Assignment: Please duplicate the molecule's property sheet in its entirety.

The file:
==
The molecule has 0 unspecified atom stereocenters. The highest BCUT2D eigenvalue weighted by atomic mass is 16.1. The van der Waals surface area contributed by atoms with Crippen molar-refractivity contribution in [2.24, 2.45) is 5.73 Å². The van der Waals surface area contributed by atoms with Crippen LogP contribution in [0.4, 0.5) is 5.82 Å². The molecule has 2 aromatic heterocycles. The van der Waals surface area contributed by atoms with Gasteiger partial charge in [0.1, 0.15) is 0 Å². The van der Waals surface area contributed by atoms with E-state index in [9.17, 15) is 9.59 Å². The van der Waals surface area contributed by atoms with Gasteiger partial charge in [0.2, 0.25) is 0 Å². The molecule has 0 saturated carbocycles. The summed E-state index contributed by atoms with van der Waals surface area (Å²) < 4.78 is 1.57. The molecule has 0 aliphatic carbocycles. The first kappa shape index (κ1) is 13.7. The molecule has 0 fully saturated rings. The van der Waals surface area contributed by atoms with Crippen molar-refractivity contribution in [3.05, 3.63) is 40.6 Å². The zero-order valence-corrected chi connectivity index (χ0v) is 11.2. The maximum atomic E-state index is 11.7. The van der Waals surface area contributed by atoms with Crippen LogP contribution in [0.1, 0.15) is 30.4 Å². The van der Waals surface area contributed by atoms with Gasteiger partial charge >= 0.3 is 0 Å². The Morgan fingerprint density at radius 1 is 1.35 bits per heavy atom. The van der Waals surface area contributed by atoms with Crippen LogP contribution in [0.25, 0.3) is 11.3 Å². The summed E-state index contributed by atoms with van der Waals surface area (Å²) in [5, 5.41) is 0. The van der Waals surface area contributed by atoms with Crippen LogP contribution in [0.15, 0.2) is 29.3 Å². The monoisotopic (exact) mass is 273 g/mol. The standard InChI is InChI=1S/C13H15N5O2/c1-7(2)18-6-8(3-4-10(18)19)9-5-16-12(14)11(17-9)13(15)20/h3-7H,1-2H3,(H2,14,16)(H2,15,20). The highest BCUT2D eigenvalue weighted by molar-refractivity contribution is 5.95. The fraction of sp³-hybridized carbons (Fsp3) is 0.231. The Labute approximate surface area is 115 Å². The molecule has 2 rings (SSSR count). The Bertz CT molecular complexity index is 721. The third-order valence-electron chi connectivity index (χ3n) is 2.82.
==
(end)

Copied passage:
The molecule has 0 unspecified atom stereocenters. The highest BCUT2D eigenvalue weighted by atomic mass is 16.1. The van der Waals surface area contributed by atoms with Crippen molar-refractivity contribution in [2.24, 2.45) is 5.73 Å². The van der Waals surface area contributed by atoms with Crippen LogP contribution in [0.4, 0.5) is 5.82 Å². The molecule has 2 aromatic heterocycles. The van der Waals surface area contributed by atoms with Gasteiger partial charge in [0.1, 0.15) is 0 Å². The van der Waals surface area contributed by atoms with E-state index in [9.17, 15) is 9.59 Å². The van der Waals surface area contributed by atoms with Gasteiger partial charge in [0.2, 0.25) is 0 Å². The molecule has 0 saturated carbocycles. The summed E-state index contributed by atoms with van der Waals surface area (Å²) < 4.78 is 1.57. The molecule has 0 aliphatic carbocycles. The first kappa shape index (κ1) is 13.7. The molecule has 0 fully saturated rings. The van der Waals surface area contributed by atoms with Crippen molar-refractivity contribution in [3.05, 3.63) is 40.6 Å². The zero-order valence-corrected chi connectivity index (χ0v) is 11.2. The maximum atomic E-state index is 11.7. The van der Waals surface area contributed by atoms with Crippen LogP contribution in [0.1, 0.15) is 30.4 Å². The van der Waals surface area contributed by atoms with Gasteiger partial charge >= 0.3 is 0 Å². The Morgan fingerprint density at radius 1 is 1.35 bits per heavy atom. The van der Waals surface area contributed by atoms with Crippen LogP contribution in [0.25, 0.3) is 11.3 Å². The summed E-state index contributed by atoms with van der Waals surface area (Å²) in [5, 5.41) is 0. The van der Waals surface area contributed by atoms with Crippen LogP contribution in [0.15, 0.2) is 29.3 Å². The monoisotopic (exact) mass is 273 g/mol. The standard InChI is InChI=1S/C13H15N5O2/c1-7(2)18-6-8(3-4-10(18)19)9-5-16-12(14)11(17-9)13(15)20/h3-7H,1-2H3,(H2,14,16)(H2,15,20). The highest BCUT2D eigenvalue weighted by molar-refractivity contribution is 5.95. The fraction of sp³-hybridized carbons (Fsp3) is 0.231. The Labute approximate surface area is 115 Å². The molecule has 2 rings (SSSR count). The Bertz CT molecular complexity index is 721. The third-order valence-electron chi connectivity index (χ3n) is 2.82.